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first person

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The Globe and Mail

“We’ll walk shoulder to shoulder through this,” my dad bravely announced to me, putting his hand on mine. He had just been diagnosed with acute leukemia. Only the week before he had been wielding a chainsaw in the woods at the cottage, the sun pouring down as he revelled in the glory of the October colours, the earthy scent of the forest. I have a photo of him there in his red jacket, looking skyward with his arms outstretched. “This is the prima weekend for the fall colours!” he might be saying. My dad sought out the “prima” in everything. Being there in the flaming leaves was his idea of heaven.

It was a terrible diagnosis. He’d been a seemingly healthy 85 year old with a sturdy constitution. He didn’t drink or smoke. He exercised regularly, played tennis and cycled into his 80s. There had been a few health crises: polio as a young man, prostate cancer in his 70s, chest surgery in his 80s. But he’d gone through treatment, healed and made a comeback each time. He was ever the optimist, planning to live to 120 according to the Jewish blessing. We always assumed he would outlive my mother, whose constitution and optimism were decidedly less solid.

I took a deep breath. “Right,” I answered quietly, taking his hand. Three months before, I’d been diagnosed with an aggressive breast cancer and was now approaching my third round of chemo. There would be five more rounds over the next several months, then surgery and radiation. I wondered if I’d make it. I was feeling queasy and lethargic as I mourned the loss of my health and grappled with my baldness, my vulnerability and my mortality. And now my dad was gravely ill, it was too much for one family to bear. I desperately wanted my dad to live but I couldn’t stand the thought of him going through the assault of chemo. He was too old. Chemo was too awful.

I needn’t have worried. “I’ll go anywhere or do anything,” he pleaded with the doctors to no avail. The doctors were sorry but there was no treatment. He should get his affairs in order. They would do their best to keep him comfortable. After several days of feeling terribly weak, they admitted him to the hospital.

I wasn’t allowed to visit. It was 2009 and the H1N1 virus was felling otherwise healthy people. My oncologist deemed it too dangerous for me to visit because my immune system was compromised by chemo, so I was piped in by phone to meetings with the doctors, my mom, my sister and the rest of the team. But the leukemia was roaring through my dad like an avalanche. He could no longer walk. They started talking about palliative care: first months, then weeks, then days.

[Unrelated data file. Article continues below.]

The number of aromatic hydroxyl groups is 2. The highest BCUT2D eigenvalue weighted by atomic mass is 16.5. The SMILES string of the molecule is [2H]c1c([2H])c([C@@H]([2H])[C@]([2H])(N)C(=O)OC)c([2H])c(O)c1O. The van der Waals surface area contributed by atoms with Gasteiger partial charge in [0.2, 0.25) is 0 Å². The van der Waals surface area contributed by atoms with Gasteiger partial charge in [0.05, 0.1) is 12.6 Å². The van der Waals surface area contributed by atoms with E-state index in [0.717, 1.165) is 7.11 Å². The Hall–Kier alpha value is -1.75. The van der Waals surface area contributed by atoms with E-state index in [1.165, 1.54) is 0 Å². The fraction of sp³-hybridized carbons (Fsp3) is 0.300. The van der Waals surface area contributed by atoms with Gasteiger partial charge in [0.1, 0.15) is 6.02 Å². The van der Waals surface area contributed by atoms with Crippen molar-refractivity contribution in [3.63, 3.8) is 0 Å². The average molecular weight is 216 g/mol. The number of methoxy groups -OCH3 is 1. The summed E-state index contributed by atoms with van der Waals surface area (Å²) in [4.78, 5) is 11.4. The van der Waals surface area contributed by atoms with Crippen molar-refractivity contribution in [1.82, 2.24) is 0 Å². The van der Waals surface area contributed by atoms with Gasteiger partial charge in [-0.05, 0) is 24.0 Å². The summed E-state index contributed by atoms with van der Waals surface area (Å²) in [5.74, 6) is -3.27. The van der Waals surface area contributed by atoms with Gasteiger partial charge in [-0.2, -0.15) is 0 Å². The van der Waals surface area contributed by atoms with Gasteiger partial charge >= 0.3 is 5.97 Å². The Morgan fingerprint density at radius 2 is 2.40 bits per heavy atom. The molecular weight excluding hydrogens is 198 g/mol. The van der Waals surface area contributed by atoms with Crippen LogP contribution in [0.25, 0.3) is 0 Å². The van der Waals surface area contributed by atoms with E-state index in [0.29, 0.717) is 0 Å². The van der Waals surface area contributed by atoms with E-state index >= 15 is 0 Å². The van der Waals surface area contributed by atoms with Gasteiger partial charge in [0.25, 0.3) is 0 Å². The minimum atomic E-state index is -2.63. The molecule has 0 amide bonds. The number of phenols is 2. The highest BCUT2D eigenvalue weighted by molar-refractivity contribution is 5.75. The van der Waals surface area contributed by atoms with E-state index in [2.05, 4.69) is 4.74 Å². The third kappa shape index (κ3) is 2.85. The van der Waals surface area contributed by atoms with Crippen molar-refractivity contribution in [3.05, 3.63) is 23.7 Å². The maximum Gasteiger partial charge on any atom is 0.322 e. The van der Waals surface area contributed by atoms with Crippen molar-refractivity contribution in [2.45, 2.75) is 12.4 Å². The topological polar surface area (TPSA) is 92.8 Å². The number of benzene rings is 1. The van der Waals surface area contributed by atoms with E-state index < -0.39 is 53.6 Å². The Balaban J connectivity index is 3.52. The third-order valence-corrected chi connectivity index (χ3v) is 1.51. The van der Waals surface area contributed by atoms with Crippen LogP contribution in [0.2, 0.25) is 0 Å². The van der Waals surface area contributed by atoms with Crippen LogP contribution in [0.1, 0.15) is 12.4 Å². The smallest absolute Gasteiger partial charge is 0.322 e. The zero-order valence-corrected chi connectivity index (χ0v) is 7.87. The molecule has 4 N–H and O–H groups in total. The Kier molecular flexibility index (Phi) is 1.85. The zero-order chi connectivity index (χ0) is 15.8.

My oncologist gave me his blessing when I called to say that my dad was dying and I had to see him. When I visited over the next three days, my dad worried aloud about my mom and how she’d manage on her own as he faded in and out of consciousness. He had last visits with his grandchildren, his sons-in-law, a few close friends and some special cousins. We stood around his bed and sang to him, hoping he might catch a few strains of “Swing low, sweet chariot / Comin’ for to carry me home.”

Less than three weeks after his diagnosis, my dad was gone. It was mid-November. The fall leaves had been on the ground for weeks by then, wet, tinged with frost and drained of colour, the trees ready for their long cold sleep. We planned the memorial around my chemo schedule, for week three when the side effects would be at their lowest ebb and the least horrible. The hall was packed to overflowing. We told stories. We sang songs. We remembered a guy who had loved life and lived it to the fullest. The cover of the program was the photo of my dad in the fall leaves.

I got through the rest of chemo, withered and spent. Then my husband and I made the crazy decision to go to Mexico against all advice, ordering a wheelchair to get through the airports. I was a wreck but gradually, I started to regain some strength and even some peach fuzz on my head as the chemo slowly drained from my body. I swam in the ocean, drinking up the warmth, the colour and the possibility that I might make it.

There would still be surgery, radiation, complications from radiation, a hospitalization and cataract surgery to come. But a year after my diagnosis, I was cancer-free and done with treatment.

I’m well. It’s been 12 years since my diagnosis, almost 12 years since my dad died. The fall leaves are back in all their glory, even more spectacular than usual in the midst of a pandemic. My dad and I didn’t get to go through cancer treatment shoulder to shoulder. But he’s still with me, reminding me to savour this and all the other prima moments.

Tamara Levine lives in Ottawa.

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